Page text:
Catch the quiet times
...because what's more precious than a sleeping baby? NOTHING.
Print your photos
When deciding on which images to keep and share, I always consider what would look best in print. I take hundreds of photos, and can't imagine keeping them all to myself tucked in my phone gallery, so I print photo books to keep my images organized. Emerson loves looking through the photo books, and I am so happy to have these memories in print.
Distractions & Messes
Be aware of the distractions / messes that are inevitably surrounding you and your child. All kids make messes, but before you decide to capture them in that sweet moment, be conscious of what surrounds you (including the messes that they create on themselves). You don't want to take away from that precious little face, do you?
To eliminate distractions, consider changing your position even just a little bit. A slight shift to the left or right can make a big difference. If a shift doesn't work, maybe it's time to put away those toys and that pile of laundry.
Embrace the movement
Kids are always on the move, so instead of halting their activities for a photo, use their movements to your advantage. They don't always have to be looking at the camera for the image to be great. Let them run loose and be kids, and embrace what makes them unique.
Find The Light
Good light is key to a good photo. Whether it be direct or dramatic (artistic) good lighting determines whether or not a photo is a good one.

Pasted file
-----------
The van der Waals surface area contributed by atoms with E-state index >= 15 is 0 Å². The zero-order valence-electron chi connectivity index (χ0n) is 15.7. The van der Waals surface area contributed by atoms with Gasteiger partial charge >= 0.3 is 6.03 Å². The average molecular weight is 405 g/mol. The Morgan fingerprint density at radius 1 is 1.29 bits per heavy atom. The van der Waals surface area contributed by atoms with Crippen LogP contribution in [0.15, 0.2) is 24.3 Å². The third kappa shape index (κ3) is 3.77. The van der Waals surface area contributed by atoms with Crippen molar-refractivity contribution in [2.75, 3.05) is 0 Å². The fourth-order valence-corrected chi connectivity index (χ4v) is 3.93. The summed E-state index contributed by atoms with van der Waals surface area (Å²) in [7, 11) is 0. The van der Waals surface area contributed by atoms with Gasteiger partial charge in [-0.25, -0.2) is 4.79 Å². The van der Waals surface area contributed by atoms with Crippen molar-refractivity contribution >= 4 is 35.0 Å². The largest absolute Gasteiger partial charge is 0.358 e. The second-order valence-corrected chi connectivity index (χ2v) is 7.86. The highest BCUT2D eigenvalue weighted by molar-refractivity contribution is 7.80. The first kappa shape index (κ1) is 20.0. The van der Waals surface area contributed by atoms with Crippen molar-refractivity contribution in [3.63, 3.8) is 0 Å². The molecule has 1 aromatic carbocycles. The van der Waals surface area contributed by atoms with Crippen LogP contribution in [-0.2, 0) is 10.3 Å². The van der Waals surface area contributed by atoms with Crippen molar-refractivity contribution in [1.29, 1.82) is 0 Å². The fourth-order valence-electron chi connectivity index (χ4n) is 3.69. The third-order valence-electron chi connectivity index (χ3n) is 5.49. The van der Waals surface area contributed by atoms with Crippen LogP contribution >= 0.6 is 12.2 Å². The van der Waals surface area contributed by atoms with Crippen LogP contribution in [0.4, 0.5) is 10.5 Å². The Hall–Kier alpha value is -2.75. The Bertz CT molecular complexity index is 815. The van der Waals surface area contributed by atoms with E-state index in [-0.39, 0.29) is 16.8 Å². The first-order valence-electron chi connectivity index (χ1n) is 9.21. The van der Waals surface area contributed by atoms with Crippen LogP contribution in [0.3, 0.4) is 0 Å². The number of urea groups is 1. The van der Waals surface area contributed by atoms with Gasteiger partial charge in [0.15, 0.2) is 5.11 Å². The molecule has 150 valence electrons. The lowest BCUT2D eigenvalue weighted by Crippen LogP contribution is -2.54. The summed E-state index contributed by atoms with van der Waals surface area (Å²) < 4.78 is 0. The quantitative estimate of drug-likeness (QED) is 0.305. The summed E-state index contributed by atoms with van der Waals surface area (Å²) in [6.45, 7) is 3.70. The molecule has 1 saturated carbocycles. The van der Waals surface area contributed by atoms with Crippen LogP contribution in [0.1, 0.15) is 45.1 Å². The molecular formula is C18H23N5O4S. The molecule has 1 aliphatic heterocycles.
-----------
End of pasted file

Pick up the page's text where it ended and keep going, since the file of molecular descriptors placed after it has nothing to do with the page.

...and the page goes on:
Natural light is a bit harsh during the day, so when photographing outside, look for shaded areas. Shaded areas provide softer light which is ideal for illuminating your little.
There are quite a few outtakes before you get the perfect photo. Be patient and trust the process. Let them play, and play along with them, and when the moment arises where you can step back and witness the magic that is childhood, that's when you snap your images. Let them be young and free, and prepare yourself for the beauty that will soon unfold in front of your eyes. Sometimes you'll miss a moment and that's okay, there will be more. Be patient, but most of all, stay present.
Get in the photo!
As moms we always tend to be behind the scenes, but I can't stress enough how important it is for us to get in the photo as well. As much as I would love for my husband to naturally capture moments for us the way I do with him, it's just not going to happen. Instead of dwelling on it, or always asking him for a photo, I typically take them myself on a whim when I feel the moment is right.
Editing your images
I always use an editing software to enhance the brightness and contrast of my images. I like to keep them consistent for printing and social media purposes. There are a lot of different great apps that can help you achieve the look you're going for and not the typical washed out blurry filters that are provided by Instagram. Choose a style that works best for you and stick with it. It's amazing what a little editing can do for your photos.